Compass at Sagres FortelezaMauro Rodrigues/Shutterstock

Learn to surf

There are a sprinkling of surf schools in Sagres such as the Algarve Surf School. You can rent out boards and wetsuits too. Aqua-Ventura can organise a session for everyone from complete beginners looking to hit the surf for the first time through to more experienced boarders keen to really test themselves with some world-famous breaks. They can also set you up with a half-day bodyboarding which is much easier to get the hang of.

 
 
 
 
 
 
 
 
 
 
 
 
 
 
 

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Carrapateira, a low-key surf centre with its own breaks, is a great place to spend the day on the waves. Get out to sea then relax at one of the pristine beaches, accessible from the village across those dunes. If you tire of the surf, check out the Museum of Land and Sea in the village. This striking contemporary space delves back into the region’s history as a fishing hub.

Take a hike

There are some excellent walking trails in the Sagres area and UK operator KE Adventure recently launched week-long walking holidays here. Aqua-Ventura can take guests out (the long-distance Rota Vicentina trail handily runs right by the property). You can easily take yourself to walk a section too.

Rota Vincentina trail, Sagresgarlaschelli franco/Shutterstock

An easy route would be a circuit around Bordeira and Amado beaches. Perhaps the most spectacular hike is the jaunt from near Vila do Bispo north up the rugged coastline in search of Amado.

Go shopping

Sagres has become a real surfing hub over the last decade and the village is sprinkled with a gaggle of independent surf shops. Even if you’re not a surfer you can pick up well-designed t-shirts and shorts. For tasteful, design-led souvenirs check out Sagres Design Shop (Rua Comandante Matoso 8650-357).

Local crafts in SagresCourtesy of Carlos Duarte/Algarve Tourism Bureau

Where to eat and drink in Sagres

Seafood is the star in the Algarve and there are plenty of places to enjoy the local catch in Sagres. Down at the port, A Sereia is a no-frills restaurant where you can choose to dine on their sunny terrace, or duck inside and sit by the window watching the fish auctions. The fresh catch of the day is on offer alongside an à la carte menu. A litre of vinho verde here comes in under €10 (£9).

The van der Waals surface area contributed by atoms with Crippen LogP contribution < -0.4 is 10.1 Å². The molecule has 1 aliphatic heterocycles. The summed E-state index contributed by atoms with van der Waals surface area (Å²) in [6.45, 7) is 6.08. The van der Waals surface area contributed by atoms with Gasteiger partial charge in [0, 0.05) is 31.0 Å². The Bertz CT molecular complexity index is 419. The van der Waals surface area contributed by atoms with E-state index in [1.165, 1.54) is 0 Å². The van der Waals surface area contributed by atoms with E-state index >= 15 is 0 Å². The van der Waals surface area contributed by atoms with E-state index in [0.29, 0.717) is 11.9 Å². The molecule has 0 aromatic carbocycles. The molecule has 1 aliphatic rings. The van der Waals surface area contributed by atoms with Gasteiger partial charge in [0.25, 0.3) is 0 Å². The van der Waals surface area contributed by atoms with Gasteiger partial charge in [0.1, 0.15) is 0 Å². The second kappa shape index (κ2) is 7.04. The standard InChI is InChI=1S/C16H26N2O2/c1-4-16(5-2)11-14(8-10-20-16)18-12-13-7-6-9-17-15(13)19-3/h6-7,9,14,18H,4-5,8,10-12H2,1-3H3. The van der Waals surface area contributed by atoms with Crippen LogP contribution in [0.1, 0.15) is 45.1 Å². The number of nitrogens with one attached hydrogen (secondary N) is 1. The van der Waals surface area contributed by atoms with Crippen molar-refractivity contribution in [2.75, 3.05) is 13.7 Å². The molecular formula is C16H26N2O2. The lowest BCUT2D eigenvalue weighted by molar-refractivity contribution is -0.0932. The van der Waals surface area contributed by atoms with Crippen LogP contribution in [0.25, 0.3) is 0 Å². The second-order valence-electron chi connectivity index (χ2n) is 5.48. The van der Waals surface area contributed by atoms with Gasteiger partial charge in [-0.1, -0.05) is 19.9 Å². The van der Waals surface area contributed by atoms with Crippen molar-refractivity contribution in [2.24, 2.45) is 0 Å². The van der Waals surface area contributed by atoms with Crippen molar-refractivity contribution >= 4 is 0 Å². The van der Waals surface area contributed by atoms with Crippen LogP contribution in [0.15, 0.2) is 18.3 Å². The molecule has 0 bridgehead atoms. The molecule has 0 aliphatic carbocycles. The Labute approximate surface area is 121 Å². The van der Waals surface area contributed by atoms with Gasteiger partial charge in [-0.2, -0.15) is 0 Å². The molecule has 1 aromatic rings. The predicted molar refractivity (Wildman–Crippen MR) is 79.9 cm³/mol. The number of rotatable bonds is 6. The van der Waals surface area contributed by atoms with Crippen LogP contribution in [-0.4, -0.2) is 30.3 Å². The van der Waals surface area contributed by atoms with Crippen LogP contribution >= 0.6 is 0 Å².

If you’re visiting the fort and cape, head to A Sagres for a bite to eat. The chilled-out, very Sagres, restaurant is handily located close by. Seafood and grilled meat dishes star in a restaurant that’s very much a local spot. Check out the great value prato do dia (dish of the day).

Pasta at A SagresRestaurante “a Sagres”/Facebook

Inland, for a slightly more formal seafood feast, check out Retiro do Pescador. Their traditional clams in garlic are delicious as are their cataplana – vast seafood stews served in heaving metal cooking pots. They offer excellent wines from the neighbouring Alentejo region too.

A Casinha is a stylish seafood option that also specialises in cataplanas, with its octopus rice legendary too. But if you want more than catch of the day on the menu, Mum’s tempts with mainly vegetarian dishes which are lapped up by the surf crowd. Top tip: try out a few cocktails from their great list.

 
 
 
 
 
 
 
 
 
 
 
 
 
 
 

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Those with a sweet tooth should make at least one visit to Gelateria Al-ice for homemade ice cream. They serve a vegan version too.

The surf tribe fuel much of the local nightlife with many local cafés and restaurants turning their hand at being some sort of drinking den once the sun sets. The epicentre of local nightlife is on and around Rua Comandante Matoso.

Agua Selgada is where to head if you fancy a well-mixed negroni guaranteed to get your night off to a flying start. Charmingly they have a retro-style table football game to play too. Dromedario is an old timer where cold beer and cocktails are occasionally backed up by ropey karaoke. If it’s just a chilled place to enjoy a cold beer at sunset you’re after, the Chiringuito Resto Bar above Mareta beach fits the bill.

Chiringuito barChiringuito "Praia da Mareta" Resto Bar/Facebook

Lead image: dvoevnore/Shutterstock